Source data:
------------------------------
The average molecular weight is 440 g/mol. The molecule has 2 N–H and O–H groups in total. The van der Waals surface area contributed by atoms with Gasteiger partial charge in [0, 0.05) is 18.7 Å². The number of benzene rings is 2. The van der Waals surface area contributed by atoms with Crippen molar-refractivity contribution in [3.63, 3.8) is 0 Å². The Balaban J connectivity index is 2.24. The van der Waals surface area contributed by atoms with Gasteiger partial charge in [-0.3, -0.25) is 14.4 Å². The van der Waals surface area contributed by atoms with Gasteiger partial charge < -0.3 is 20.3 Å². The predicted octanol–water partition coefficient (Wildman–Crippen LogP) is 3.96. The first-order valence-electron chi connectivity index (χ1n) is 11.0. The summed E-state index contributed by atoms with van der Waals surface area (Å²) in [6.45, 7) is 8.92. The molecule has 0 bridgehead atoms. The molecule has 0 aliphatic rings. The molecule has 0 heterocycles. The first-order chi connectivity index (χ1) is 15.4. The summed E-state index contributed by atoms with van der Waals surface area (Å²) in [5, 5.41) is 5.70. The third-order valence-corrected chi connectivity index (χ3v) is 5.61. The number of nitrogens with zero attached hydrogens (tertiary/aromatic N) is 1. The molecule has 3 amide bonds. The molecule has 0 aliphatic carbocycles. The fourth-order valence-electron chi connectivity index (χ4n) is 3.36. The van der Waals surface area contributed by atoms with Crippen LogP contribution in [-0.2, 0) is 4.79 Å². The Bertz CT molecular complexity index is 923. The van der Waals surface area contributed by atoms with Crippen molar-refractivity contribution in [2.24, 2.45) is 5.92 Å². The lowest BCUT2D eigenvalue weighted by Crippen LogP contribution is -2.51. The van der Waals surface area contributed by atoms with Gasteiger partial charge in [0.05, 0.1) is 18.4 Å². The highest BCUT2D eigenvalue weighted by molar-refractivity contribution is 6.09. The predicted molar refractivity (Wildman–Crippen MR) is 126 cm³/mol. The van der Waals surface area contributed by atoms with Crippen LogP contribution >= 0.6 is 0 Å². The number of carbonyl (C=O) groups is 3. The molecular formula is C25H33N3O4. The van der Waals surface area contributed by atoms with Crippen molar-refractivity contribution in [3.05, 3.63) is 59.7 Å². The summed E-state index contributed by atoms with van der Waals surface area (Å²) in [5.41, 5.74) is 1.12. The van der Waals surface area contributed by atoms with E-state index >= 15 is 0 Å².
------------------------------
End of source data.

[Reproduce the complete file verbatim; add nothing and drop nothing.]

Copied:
The average molecular weight is 440 g/mol. The molecule has 2 N–H and O–H groups in total. The van der Waals surface area contributed by atoms with Gasteiger partial charge in [0, 0.05) is 18.7 Å². The number of benzene rings is 2. The van der Waals surface area contributed by atoms with Crippen molar-refractivity contribution in [3.63, 3.8) is 0 Å². The Balaban J connectivity index is 2.24. The van der Waals surface area contributed by atoms with Gasteiger partial charge in [-0.3, -0.25) is 14.4 Å². The van der Waals surface area contributed by atoms with Gasteiger partial charge < -0.3 is 20.3 Å². The predicted octanol–water partition coefficient (Wildman–Crippen LogP) is 3.96. The first-order valence-electron chi connectivity index (χ1n) is 11.0. The summed E-state index contributed by atoms with van der Waals surface area (Å²) in [6.45, 7) is 8.92. The molecule has 0 bridgehead atoms. The molecule has 0 aliphatic rings. The molecule has 0 heterocycles. The first-order chi connectivity index (χ1) is 15.4. The summed E-state index contributed by atoms with van der Waals surface area (Å²) in [5, 5.41) is 5.70. The third-order valence-corrected chi connectivity index (χ3v) is 5.61. The number of nitrogens with zero attached hydrogens (tertiary/aromatic N) is 1. The molecule has 3 amide bonds. The molecule has 0 aliphatic carbocycles. The fourth-order valence-electron chi connectivity index (χ4n) is 3.36. The van der Waals surface area contributed by atoms with Crippen LogP contribution in [-0.2, 0) is 4.79 Å². The Bertz CT molecular complexity index is 923. The van der Waals surface area contributed by atoms with Crippen molar-refractivity contribution in [2.24, 2.45) is 5.92 Å². The lowest BCUT2D eigenvalue weighted by Crippen LogP contribution is -2.51. The van der Waals surface area contributed by atoms with Gasteiger partial charge in [0.05, 0.1) is 18.4 Å². The highest BCUT2D eigenvalue weighted by molar-refractivity contribution is 6.09. The predicted molar refractivity (Wildman–Crippen MR) is 126 cm³/mol. The van der Waals surface area contributed by atoms with Crippen LogP contribution >= 0.6 is 0 Å². The number of carbonyl (C=O) groups is 3. The molecular formula is C25H33N3O4. The van der Waals surface area contributed by atoms with Crippen molar-refractivity contribution in [3.05, 3.63) is 59.7 Å². The summed E-state index contributed by atoms with van der Waals surface area (Å²) in [5.41, 5.74) is 1.12. The van der Waals surface area contributed by atoms with E-state index >= 15 is 0 Å².